The Chicago Invitation

The Chicago Invitation: Diverse Evangelicals Continue the Journey

In 1973, a broad group of evangelical leaders released the Chicago Declaration of Evangelical Social Concern, calling for a greater commitment to Biblical justice that was missing in American evangelicalism. 45 years later, a diverse group of especially younger followers of Jesus, who emerged from and remain within the evangelical tradition, met in Chicago to continue to take up this Biblical mandate. We reflected on and affirmed the 1973 statement, which, in its time, was groundbreaking for addressing and combating materialism, militarism, systemic racism, and sexism—and which has inspired future generations. We also discerned together how to respond to the current crises in evangelicalism, which jeopardizes the reputation and witness of the Christian church.

Sadly, in 2018, several false narratives around the identity of evangelicals in the United States undermine Christian witness and distort American politics. Often, evangelicals are identified in the media and by the public as being predominantly white, right-wing, and unconcerned about the poor and oppressed. For example, the story that became nationally and globally dominant after the 2016 election was that 81 percent of "evangelicals" voted for Donald Trump, when, in fact, this group only represented the votes of "white" evangelicals. When evangelicals of color and younger evangelicals are accurately accounted for, the picture changes significantly. For example, evangelicals of color voted overwhelmingly otherwise.

In contrast to these false narratives, evangelicals compose an ethnically diverse group whose movement reflects a historical and ongoing commitment to Jesus, the authority of scripture, evangelism, and God's Biblical call to justice.

As diverse evangelicals, our faith moves us to confess and lament that we have often fallen short of the Biblical values and commitments proclaimed in the gospel and affirmed in the 1973 Declaration. In addition to the 1973 Declaration, many diverse evangelicals, including women, African-American, Latino, Asian-Pacific Islander, and Indigenous leaders, have put out strong statements that have often been ignored. Millions of people have left the faith, especially younger believers, during a time in which evangelicalism has become increasingly partisan and politicized. On both sides of the political aisle, we have demonized those who disagree with us and failed to love both our neighbors and our "enemies", as Jesus instructs us to do. We should not be captive to any political party, because our allegiance belongs to Christ. Like the Rev. Dr. Martin Luther King, Jr., we believe the church is "called to be the conscience of the state, not the master or the servant of the state."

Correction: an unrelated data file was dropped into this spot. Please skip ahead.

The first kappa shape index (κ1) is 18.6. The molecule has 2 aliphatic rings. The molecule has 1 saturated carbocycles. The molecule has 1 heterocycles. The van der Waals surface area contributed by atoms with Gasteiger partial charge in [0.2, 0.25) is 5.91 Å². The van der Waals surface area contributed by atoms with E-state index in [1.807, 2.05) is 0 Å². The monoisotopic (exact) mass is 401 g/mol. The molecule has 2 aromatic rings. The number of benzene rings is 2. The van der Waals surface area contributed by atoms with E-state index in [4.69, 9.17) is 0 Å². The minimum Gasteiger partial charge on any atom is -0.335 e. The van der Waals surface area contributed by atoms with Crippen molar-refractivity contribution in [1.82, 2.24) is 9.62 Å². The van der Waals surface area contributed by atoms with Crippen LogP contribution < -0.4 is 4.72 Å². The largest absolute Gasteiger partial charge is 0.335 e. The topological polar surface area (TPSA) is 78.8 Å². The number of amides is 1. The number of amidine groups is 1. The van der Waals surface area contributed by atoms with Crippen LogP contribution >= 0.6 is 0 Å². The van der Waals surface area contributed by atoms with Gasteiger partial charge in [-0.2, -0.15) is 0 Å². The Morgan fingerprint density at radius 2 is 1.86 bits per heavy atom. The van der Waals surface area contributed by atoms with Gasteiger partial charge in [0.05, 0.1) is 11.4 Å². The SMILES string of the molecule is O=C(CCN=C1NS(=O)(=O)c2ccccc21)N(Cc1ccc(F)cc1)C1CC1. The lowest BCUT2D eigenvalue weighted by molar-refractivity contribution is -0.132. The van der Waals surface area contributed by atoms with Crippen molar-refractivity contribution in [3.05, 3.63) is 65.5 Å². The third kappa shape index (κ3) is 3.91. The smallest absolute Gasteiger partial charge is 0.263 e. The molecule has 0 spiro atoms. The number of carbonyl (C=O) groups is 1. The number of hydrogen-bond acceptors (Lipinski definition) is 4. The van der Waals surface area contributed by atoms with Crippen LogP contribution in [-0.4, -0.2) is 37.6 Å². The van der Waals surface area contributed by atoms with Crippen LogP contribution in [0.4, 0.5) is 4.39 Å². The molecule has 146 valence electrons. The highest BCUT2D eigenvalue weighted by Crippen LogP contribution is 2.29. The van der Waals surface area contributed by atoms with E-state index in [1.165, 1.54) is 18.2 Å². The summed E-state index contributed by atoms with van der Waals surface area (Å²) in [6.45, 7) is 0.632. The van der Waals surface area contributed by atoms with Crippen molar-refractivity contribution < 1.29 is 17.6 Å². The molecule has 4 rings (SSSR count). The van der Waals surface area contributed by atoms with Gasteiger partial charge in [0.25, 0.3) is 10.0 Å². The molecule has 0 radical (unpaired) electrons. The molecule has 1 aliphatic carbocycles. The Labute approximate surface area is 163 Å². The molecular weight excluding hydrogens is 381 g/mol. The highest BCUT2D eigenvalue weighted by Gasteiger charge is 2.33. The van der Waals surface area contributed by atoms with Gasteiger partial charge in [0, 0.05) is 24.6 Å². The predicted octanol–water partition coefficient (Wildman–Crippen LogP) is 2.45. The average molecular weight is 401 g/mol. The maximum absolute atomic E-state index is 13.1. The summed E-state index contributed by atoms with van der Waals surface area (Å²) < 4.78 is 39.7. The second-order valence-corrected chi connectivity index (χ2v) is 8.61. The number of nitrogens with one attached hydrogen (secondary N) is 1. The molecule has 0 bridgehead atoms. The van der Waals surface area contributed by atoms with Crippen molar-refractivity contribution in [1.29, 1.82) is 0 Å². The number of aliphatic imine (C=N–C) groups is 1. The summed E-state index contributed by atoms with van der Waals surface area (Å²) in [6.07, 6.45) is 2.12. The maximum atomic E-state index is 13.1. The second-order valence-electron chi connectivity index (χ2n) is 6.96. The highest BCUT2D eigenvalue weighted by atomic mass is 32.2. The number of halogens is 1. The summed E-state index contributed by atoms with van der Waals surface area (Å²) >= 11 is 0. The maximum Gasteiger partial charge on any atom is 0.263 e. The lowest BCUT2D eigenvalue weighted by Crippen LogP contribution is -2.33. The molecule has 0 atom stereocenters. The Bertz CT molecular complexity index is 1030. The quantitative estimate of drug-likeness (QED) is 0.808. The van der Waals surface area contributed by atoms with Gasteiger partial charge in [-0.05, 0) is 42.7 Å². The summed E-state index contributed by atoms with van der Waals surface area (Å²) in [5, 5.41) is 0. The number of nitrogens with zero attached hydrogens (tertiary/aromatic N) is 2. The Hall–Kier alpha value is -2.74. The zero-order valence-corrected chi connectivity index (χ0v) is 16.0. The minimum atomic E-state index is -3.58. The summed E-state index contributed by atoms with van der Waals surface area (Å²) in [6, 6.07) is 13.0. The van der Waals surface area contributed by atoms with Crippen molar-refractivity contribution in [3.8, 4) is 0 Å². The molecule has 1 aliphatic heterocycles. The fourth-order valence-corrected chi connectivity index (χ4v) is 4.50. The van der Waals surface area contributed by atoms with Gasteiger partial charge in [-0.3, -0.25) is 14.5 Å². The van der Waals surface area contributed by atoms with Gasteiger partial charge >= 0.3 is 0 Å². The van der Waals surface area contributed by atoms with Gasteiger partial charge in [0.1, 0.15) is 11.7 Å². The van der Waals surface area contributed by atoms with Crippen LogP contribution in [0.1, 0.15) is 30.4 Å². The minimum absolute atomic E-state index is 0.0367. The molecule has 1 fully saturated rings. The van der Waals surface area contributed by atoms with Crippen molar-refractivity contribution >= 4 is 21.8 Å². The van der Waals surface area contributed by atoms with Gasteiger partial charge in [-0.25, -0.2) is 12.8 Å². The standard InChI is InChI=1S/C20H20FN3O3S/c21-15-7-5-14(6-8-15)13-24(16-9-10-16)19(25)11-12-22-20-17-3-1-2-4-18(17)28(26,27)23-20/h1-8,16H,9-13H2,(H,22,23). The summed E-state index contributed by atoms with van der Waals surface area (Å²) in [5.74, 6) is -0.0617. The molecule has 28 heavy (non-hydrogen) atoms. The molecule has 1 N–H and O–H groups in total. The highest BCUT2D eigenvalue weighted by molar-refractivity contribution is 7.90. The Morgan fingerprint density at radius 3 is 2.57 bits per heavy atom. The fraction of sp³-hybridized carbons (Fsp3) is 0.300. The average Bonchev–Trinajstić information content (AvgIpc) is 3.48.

We invite you to join us in the journey of following Jesus, who calls us to proclaim and live the Gospel committed to love and justice.

Affirming the 1973 Declaration, as well as other historic statements from diverse evangelicals, we recommit to an evangelical faith that follows Jesus' example of living and sharing a gospel that always proclaims good news to the poor and freedom for the oppressed. (Luke 4: 18-19)

We recommit to a Biblical justice that demonstrates the reign of God as we strive for abundant life for all God's children, which must include combating economic inequality and exploitation.

We recommit to more faithfully and courageously follow Jesus, who affirmed the sacredness and dignity of all human life.